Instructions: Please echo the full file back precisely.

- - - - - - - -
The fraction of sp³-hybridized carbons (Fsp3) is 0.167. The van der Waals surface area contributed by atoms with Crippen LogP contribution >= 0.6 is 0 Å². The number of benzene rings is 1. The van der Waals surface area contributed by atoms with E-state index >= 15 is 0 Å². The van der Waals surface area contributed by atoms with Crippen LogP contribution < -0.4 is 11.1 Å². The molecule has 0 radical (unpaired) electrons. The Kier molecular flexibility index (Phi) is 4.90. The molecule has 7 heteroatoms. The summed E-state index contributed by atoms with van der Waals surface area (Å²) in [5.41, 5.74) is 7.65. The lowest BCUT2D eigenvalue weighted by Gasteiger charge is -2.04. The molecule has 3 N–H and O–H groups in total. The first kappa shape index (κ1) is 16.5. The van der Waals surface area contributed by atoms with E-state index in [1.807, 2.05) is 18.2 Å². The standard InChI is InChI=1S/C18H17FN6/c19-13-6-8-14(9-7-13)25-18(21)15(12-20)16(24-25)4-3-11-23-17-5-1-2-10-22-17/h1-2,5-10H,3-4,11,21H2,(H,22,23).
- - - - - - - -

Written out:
The fraction of sp³-hybridized carbons (Fsp3) is 0.167. The van der Waals surface area contributed by atoms with Crippen LogP contribution >= 0.6 is 0 Å². The number of benzene rings is 1. The van der Waals surface area contributed by atoms with E-state index >= 15 is 0 Å². The van der Waals surface area contributed by atoms with Crippen LogP contribution < -0.4 is 11.1 Å². The molecule has 0 radical (unpaired) electrons. The Kier molecular flexibility index (Phi) is 4.90. The molecule has 7 heteroatoms. The summed E-state index contributed by atoms with van der Waals surface area (Å²) in [5.41, 5.74) is 7.65. The lowest BCUT2D eigenvalue weighted by Gasteiger charge is -2.04. The molecule has 3 N–H and O–H groups in total. The first kappa shape index (κ1) is 16.5. The van der Waals surface area contributed by atoms with E-state index in [1.807, 2.05) is 18.2 Å². The standard InChI is InChI=1S/C18H17FN6/c19-13-6-8-14(9-7-13)25-18(21)15(12-20)16(24-25)4-3-11-23-17-5-1-2-10-22-17/h1-2,5-10H,3-4,11,21H2,(H,22,23).